"I'm a neighbor. I just moved to an apartment on Touhy 10 months ago. I lost my job 10 months ago after I couldn't come to work because I had a brain tumor removed" (showing me his scar) "and from then on I've lost everything I worked 40 years to build...my house, my antiques, my car...the only thing I have left is a mattress and a few clothes. I don't want to be doing this...coming to a complete stranger...but I don't know what else to do. You see I found a job...I'm a master cabinet maker, they've hired me and I'm supposed to start tomorrow but the job is in Skokie and I need a bus pass to get there. I'm a proud man...I've worked hard every day of my life...I do my best....but I'm not proud of this...can you help me? I'll pay you back as soon as I get my first paycheck." 

I hated myself for just staring, not saying anything...my mind was racing with thoughts I'm not proud to share..."why should I believe you?"..."who is to say this isn't a lie?"..."I'm poor too...last month I had to eat mac 'n cheese for a week straight just to make rent."..."why did you choose my door when you live 3 blocks away?" And then I noticed the box next to his feet, the one I'd covered a few hours before with a kitchen towel.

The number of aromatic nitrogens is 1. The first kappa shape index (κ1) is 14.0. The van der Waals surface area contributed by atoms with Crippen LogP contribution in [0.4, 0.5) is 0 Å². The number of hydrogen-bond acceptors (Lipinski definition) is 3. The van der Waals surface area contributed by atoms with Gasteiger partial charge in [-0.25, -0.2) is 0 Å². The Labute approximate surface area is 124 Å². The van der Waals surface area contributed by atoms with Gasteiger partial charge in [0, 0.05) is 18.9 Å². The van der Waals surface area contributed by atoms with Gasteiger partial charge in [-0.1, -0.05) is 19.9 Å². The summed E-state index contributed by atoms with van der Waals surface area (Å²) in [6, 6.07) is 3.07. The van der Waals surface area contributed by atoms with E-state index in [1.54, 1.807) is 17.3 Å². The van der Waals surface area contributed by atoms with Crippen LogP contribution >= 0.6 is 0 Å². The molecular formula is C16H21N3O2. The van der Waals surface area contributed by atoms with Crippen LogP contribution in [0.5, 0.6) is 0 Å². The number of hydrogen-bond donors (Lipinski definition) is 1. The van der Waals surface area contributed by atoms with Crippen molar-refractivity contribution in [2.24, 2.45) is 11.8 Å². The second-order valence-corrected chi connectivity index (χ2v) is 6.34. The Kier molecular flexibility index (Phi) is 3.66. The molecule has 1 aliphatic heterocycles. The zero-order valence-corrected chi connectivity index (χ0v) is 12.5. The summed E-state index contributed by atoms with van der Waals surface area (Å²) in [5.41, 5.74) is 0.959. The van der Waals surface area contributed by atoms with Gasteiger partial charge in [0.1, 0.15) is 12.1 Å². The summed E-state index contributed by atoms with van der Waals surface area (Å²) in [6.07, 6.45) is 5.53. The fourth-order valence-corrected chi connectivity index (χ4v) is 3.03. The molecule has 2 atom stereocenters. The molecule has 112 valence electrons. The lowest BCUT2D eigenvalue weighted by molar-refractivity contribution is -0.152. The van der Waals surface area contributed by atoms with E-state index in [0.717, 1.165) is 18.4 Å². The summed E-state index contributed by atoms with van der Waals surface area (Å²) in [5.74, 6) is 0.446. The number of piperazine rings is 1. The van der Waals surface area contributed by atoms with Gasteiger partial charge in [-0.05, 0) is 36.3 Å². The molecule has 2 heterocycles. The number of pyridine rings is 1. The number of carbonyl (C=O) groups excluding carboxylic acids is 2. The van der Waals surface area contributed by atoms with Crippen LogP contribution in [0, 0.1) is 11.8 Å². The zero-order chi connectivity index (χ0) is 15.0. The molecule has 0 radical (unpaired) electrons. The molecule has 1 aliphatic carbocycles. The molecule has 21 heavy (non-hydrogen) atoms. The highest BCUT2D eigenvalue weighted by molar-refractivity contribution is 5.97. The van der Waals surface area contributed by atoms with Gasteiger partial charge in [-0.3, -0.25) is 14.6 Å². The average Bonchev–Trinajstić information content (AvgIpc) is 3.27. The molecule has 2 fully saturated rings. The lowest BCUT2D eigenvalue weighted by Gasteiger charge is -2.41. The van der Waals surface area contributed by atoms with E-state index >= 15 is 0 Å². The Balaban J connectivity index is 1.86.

I could have done more.

"I don't have any cash" this wasn't a lie..."and I have to wait here until the heater repair man arrives...but I have to go to rehearsal tonight and on my way home I'll swing by an ATM and put cash in an envelope and tape it to my mailbox, you can come by later tonight to get it...I can do that for you." 

I don't know if he was telling me the truth...but when I said this his face lit up and his blue eyes drew tears to match..."thank you. I'm so excited. I can't wait to get to work tomorrow...and smell the sawdust"

I had a funny feeling as he walked away...I hated that I didn't completely trust his story. I wish I could full heartedly trust this sweet seeming elderly man I'd just met...but in the world we live in I've forgotten who to trust...but I knew I needed to make good with my word...because as my squirrel friend reminded me, life is too precious, too short...and even if I always walk away thinking "I could have done more" at least I walk away knowing I did something...
So I made good with my word...but instead of leaving him cash I bought him that unlimited bus pass and stuffed it in an envelope with a note which read: